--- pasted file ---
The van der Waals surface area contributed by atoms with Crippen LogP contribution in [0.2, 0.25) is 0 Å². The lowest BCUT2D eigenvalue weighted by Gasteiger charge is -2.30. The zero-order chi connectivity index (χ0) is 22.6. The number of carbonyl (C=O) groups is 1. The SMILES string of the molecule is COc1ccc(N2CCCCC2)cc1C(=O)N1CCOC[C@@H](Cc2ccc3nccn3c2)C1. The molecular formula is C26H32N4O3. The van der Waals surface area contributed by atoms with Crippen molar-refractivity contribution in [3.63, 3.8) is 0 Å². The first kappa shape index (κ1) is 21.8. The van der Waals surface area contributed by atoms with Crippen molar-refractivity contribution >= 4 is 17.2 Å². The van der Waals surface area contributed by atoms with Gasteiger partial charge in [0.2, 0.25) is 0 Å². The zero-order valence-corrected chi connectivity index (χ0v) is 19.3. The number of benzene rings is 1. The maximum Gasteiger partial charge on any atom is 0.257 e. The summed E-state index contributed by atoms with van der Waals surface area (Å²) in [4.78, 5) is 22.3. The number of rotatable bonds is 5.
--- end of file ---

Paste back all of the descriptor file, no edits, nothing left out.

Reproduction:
The van der Waals surface area contributed by atoms with Crippen LogP contribution in [0.2, 0.25) is 0 Å². The lowest BCUT2D eigenvalue weighted by Gasteiger charge is -2.30. The zero-order chi connectivity index (χ0) is 22.6. The number of carbonyl (C=O) groups is 1. The SMILES string of the molecule is COc1ccc(N2CCCCC2)cc1C(=O)N1CCOC[C@@H](Cc2ccc3nccn3c2)C1. The molecular formula is C26H32N4O3. The van der Waals surface area contributed by atoms with Crippen molar-refractivity contribution in [3.63, 3.8) is 0 Å². The first kappa shape index (κ1) is 21.8. The van der Waals surface area contributed by atoms with Crippen molar-refractivity contribution >= 4 is 17.2 Å². The van der Waals surface area contributed by atoms with Gasteiger partial charge in [0.2, 0.25) is 0 Å². The zero-order valence-corrected chi connectivity index (χ0v) is 19.3. The number of benzene rings is 1. The maximum Gasteiger partial charge on any atom is 0.257 e. The summed E-state index contributed by atoms with van der Waals surface area (Å²) in [4.78, 5) is 22.3. The number of rotatable bonds is 5.